The results were, and still are, stunning.
Today the charterhouse remains a rare canvas – one that has been worked on by great artists for centuries and then gifted to the world, framed by one of Italy’s most complex cities … all that is missing are the monks.
The Certosa di San Martino looks modest from the outside, but, like much of the great treasure in Naples, it’s well worth a closer look.
Amongst the sources I have used for this piece are:
Life, Death and Miracles by Jeff Matthews – a site rich with the history of Naples
The Ethics of Ornament in Early Modern Naples
Weidenfeld & Nicolson ebook: Joanna, The Notorious Queen of Naples, Jersusalem and Sicily by Nancy Goldstone
A website giving information on the Carthusians
Copyright Georgie Knaggs & The Phraser 2018
Georgie, what a wonderful account, so enjoyable to read. We visited after the Remembrance Sunday service and admired all the beautiful visions you write about so eloquently. Your photos are enigmatic and as you say, you need to see it in the flesh to really take in and absorb this special place.
LikeLiked by 1 person
Thanks Glynis! So glad you’ve seen it.
Reblogged this on The Phraser and commented:
A look back (first published on 13 December 2015): I have made quite significant changes to this post – the skeleton is the same as the original but I have replaced much of the Angevin history with photographs. By the end of our two years in Naples I had visited this charterhouse so often that my library of photographs is more than my blog can hold. I hope you enjoy them, and that one day you’ll be able to visit the Certosa di San Martino yourself, because I know that my camera and I can’t do it justice.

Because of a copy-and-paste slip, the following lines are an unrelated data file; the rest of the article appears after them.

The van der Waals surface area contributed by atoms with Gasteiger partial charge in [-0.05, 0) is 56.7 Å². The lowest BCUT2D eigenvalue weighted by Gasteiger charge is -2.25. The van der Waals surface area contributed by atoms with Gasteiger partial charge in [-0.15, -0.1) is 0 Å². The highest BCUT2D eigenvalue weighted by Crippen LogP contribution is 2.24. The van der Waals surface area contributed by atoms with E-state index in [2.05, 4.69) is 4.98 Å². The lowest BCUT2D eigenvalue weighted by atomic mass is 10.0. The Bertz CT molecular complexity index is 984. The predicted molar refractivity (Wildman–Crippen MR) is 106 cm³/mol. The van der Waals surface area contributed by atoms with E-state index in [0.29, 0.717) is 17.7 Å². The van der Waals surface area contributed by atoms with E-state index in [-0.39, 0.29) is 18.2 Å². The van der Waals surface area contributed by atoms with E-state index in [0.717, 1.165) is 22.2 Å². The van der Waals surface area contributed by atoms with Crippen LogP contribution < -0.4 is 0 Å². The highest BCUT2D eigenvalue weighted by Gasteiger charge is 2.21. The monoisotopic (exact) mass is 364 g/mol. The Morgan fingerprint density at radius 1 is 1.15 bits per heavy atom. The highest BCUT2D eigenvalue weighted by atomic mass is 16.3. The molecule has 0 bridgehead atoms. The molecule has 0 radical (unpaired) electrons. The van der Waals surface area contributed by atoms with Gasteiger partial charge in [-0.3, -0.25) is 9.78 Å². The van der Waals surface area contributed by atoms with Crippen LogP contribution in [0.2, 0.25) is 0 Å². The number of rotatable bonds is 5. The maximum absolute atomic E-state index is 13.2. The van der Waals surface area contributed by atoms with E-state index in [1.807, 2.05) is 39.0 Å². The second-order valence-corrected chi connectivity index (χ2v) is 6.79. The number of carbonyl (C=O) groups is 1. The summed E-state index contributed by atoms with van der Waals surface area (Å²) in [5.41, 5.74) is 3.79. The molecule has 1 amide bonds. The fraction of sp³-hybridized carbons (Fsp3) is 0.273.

Wow … what a place. Fraught is a word that comes to mind! Loved the pic of the kitty with the skull.
Fraught is a good word for it! The cat was so obliging – as we left the cloisters he just jumped up next to the skull to join in with whatever was going on. Like they say: “A cat can look at a king!”
LikeLiked by 1 person
Took us over two years to visit – lovely spot and fascinating history. https://brokencolumns.wordpress.com/2015/02/08/finding-peace-in-naples/
LikeLiked by 1 person
Isn’t it beautiful? Like you say it must have been strange to be so visible to, but so apart from the city, below.
LikeLiked by 1 person